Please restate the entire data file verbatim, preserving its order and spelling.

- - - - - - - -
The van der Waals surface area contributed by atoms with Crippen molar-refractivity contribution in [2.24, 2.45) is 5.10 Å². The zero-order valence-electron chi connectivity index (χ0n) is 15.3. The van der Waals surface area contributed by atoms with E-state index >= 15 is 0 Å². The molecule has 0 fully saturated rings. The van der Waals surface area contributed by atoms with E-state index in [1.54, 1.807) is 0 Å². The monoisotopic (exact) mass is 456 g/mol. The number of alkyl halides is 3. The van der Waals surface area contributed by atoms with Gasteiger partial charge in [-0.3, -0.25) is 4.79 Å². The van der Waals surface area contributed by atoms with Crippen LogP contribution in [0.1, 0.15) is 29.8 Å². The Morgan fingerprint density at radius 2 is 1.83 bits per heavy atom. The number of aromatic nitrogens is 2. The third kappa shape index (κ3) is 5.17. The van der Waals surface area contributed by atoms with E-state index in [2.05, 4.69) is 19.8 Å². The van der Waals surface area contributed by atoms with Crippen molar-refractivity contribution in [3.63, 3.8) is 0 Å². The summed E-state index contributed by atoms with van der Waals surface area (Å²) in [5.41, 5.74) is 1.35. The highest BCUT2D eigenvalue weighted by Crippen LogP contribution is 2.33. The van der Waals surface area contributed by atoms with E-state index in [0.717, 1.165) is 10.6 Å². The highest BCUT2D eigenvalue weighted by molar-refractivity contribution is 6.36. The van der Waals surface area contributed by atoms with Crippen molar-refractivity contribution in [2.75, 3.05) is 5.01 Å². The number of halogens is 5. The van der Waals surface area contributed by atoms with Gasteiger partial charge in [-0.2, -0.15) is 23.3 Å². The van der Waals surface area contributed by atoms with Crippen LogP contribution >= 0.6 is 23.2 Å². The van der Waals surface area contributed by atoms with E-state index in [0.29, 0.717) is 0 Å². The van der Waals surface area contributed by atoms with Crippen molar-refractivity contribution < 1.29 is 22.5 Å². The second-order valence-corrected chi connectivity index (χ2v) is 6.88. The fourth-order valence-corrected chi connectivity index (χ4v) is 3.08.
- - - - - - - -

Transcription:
The van der Waals surface area contributed by atoms with Crippen molar-refractivity contribution in [2.24, 2.45) is 5.10 Å². The zero-order valence-electron chi connectivity index (χ0n) is 15.3. The van der Waals surface area contributed by atoms with E-state index >= 15 is 0 Å². The molecule has 0 fully saturated rings. The van der Waals surface area contributed by atoms with E-state index in [1.54, 1.807) is 0 Å². The monoisotopic (exact) mass is 456 g/mol. The number of alkyl halides is 3. The van der Waals surface area contributed by atoms with Gasteiger partial charge in [-0.3, -0.25) is 4.79 Å². The van der Waals surface area contributed by atoms with Crippen LogP contribution in [0.1, 0.15) is 29.8 Å². The Morgan fingerprint density at radius 2 is 1.83 bits per heavy atom. The number of aromatic nitrogens is 2. The third kappa shape index (κ3) is 5.17. The van der Waals surface area contributed by atoms with E-state index in [2.05, 4.69) is 19.8 Å². The van der Waals surface area contributed by atoms with Crippen molar-refractivity contribution in [3.63, 3.8) is 0 Å². The summed E-state index contributed by atoms with van der Waals surface area (Å²) in [5.41, 5.74) is 1.35. The highest BCUT2D eigenvalue weighted by Crippen LogP contribution is 2.33. The van der Waals surface area contributed by atoms with E-state index in [0.717, 1.165) is 10.6 Å². The highest BCUT2D eigenvalue weighted by molar-refractivity contribution is 6.36. The van der Waals surface area contributed by atoms with Crippen molar-refractivity contribution in [2.75, 3.05) is 5.01 Å². The number of halogens is 5. The van der Waals surface area contributed by atoms with Gasteiger partial charge in [-0.2, -0.15) is 23.3 Å². The van der Waals surface area contributed by atoms with Crippen LogP contribution >= 0.6 is 23.2 Å². The van der Waals surface area contributed by atoms with E-state index in [0.29, 0.717) is 0 Å². The van der Waals surface area contributed by atoms with Crippen molar-refractivity contribution < 1.29 is 22.5 Å². The second-order valence-corrected chi connectivity index (χ2v) is 6.88. The fourth-order valence-corrected chi connectivity index (χ4v) is 3.08.